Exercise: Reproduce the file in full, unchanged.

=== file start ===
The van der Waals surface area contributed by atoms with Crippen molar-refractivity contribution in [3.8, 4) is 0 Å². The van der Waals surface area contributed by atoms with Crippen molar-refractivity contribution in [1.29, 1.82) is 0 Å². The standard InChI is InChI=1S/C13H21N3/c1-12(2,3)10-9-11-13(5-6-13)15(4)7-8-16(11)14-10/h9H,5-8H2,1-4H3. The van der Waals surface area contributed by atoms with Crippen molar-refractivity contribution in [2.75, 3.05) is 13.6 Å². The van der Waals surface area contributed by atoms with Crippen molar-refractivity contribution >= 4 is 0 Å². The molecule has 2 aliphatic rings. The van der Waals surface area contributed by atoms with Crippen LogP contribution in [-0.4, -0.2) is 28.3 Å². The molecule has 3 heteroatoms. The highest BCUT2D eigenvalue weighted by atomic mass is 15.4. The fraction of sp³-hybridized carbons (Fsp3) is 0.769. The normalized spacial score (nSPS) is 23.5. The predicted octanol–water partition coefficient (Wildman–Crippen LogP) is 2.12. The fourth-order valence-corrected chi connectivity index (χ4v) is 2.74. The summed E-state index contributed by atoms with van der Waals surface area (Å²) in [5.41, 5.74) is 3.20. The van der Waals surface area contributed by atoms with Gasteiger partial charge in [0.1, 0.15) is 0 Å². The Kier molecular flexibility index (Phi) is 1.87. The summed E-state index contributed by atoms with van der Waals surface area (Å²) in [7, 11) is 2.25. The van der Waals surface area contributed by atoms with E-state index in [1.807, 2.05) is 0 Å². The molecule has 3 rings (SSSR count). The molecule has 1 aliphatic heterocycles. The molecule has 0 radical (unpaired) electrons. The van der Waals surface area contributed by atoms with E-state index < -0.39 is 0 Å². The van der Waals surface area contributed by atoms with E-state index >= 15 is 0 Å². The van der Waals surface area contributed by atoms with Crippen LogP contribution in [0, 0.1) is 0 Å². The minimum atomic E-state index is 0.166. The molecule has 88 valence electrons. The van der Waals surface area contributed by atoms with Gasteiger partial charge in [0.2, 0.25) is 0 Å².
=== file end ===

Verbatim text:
The van der Waals surface area contributed by atoms with Crippen molar-refractivity contribution in [3.8, 4) is 0 Å². The van der Waals surface area contributed by atoms with Crippen molar-refractivity contribution in [1.29, 1.82) is 0 Å². The standard InChI is InChI=1S/C13H21N3/c1-12(2,3)10-9-11-13(5-6-13)15(4)7-8-16(11)14-10/h9H,5-8H2,1-4H3. The van der Waals surface area contributed by atoms with Crippen molar-refractivity contribution in [2.75, 3.05) is 13.6 Å². The van der Waals surface area contributed by atoms with Crippen molar-refractivity contribution >= 4 is 0 Å². The molecule has 2 aliphatic rings. The van der Waals surface area contributed by atoms with Crippen LogP contribution in [-0.4, -0.2) is 28.3 Å². The molecule has 3 heteroatoms. The highest BCUT2D eigenvalue weighted by atomic mass is 15.4. The fraction of sp³-hybridized carbons (Fsp3) is 0.769. The normalized spacial score (nSPS) is 23.5. The predicted octanol–water partition coefficient (Wildman–Crippen LogP) is 2.12. The fourth-order valence-corrected chi connectivity index (χ4v) is 2.74. The summed E-state index contributed by atoms with van der Waals surface area (Å²) in [5.41, 5.74) is 3.20. The van der Waals surface area contributed by atoms with Gasteiger partial charge in [0.1, 0.15) is 0 Å². The Kier molecular flexibility index (Phi) is 1.87. The summed E-state index contributed by atoms with van der Waals surface area (Å²) in [7, 11) is 2.25. The van der Waals surface area contributed by atoms with E-state index in [1.807, 2.05) is 0 Å². The molecule has 3 rings (SSSR count). The molecule has 1 aliphatic heterocycles. The molecule has 0 radical (unpaired) electrons. The van der Waals surface area contributed by atoms with E-state index < -0.39 is 0 Å². The van der Waals surface area contributed by atoms with E-state index >= 15 is 0 Å². The van der Waals surface area contributed by atoms with Crippen LogP contribution in [0, 0.1) is 0 Å². The minimum atomic E-state index is 0.166. The molecule has 88 valence electrons. The van der Waals surface area contributed by atoms with Gasteiger partial charge in [0.2, 0.25) is 0 Å².